A showdown over spending is the preferred response for many conservatives, who argue it is the avenue most clearly prescribed by the Constitution. Yet in practice, it may be difficult for Republicans to withhold funding for the implementation of Obama's executive action without risking a shutdown of the entire federal government that party leaders have ruled out. Congress must pass a spending bill by December 11, and one idea described by lawmakers on Monday would be to approve an omnibus appropriations bill covering the entire government with the exception of the agencies charged with enforcing the president's immigration order. Those departments would be kept on a short leash and have their funding extended only temporarily so that the new Republican Congress could confront the administration in 2015.
There are questions, however, over whether that strategy would work. The GOP chairman of the House Appropriations Committee, Hal Rogers of Kentucky, has said Congress cannot strip funding for the president's policy because immigration enforcement is funded by fees, not congressional appropriations. But conservatives have pointed to a new report by the Congressional Research Service asserting that lawmakers can block funding in other ways. "We can limit how that money is spent, even if it's fees," said Representative John Fleming, a Louisiana conservative. Republicans could still have a difficult time passing that package over Democratic opposition, and if Obama refused to sign it, a resulting government shutdown could backfire on Republicans.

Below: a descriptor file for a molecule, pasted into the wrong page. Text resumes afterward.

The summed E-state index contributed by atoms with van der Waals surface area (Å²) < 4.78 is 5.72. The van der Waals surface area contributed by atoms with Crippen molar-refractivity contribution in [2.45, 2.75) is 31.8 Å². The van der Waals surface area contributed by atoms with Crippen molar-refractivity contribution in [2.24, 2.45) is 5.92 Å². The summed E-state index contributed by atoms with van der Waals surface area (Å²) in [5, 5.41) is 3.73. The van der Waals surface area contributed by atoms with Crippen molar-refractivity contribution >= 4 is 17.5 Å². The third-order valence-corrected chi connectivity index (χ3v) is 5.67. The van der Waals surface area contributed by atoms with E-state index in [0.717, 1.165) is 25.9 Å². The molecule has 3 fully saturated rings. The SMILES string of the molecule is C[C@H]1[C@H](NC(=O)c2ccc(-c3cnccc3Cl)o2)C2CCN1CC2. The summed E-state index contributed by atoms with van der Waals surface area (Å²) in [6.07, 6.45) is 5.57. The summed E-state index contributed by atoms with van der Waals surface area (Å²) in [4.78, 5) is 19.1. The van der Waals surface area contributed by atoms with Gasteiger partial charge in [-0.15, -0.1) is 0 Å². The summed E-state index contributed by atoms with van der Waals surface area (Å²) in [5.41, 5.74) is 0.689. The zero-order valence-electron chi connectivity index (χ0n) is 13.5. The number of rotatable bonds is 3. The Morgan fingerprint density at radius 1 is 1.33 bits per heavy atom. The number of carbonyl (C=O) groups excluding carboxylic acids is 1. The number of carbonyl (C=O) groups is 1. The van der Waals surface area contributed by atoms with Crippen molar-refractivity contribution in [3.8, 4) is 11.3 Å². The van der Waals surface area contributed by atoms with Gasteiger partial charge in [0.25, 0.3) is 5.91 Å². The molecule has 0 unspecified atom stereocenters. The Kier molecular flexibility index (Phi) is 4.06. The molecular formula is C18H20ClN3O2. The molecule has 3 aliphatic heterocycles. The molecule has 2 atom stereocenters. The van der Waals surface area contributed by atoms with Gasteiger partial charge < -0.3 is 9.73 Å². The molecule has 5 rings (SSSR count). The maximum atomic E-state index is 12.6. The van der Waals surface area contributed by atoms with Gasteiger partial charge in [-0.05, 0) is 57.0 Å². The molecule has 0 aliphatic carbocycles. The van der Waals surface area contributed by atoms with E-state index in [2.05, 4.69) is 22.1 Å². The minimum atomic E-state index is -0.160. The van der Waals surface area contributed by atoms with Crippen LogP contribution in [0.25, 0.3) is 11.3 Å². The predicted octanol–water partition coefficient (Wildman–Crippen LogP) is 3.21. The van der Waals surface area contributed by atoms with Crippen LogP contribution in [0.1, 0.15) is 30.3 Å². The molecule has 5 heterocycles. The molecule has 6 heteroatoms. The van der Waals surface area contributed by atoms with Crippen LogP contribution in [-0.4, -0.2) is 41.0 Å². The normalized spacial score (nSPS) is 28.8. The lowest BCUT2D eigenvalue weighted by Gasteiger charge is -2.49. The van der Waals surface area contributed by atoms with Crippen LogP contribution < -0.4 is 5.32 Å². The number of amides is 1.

Pass Immigration Reform
Obama has dared Republicans to respond to his executive actions by passing a permanent overhaul of immigration laws that he could sign, and lawmakers are increasingly talking about taking the president up on his challenge despite their anger. "Some people might be afraid of that, but every now and then you have to give the devil his due," Representative Tom Cole, an Oklahoma Republican and ally of the House leadership, said in a phone interview Monday.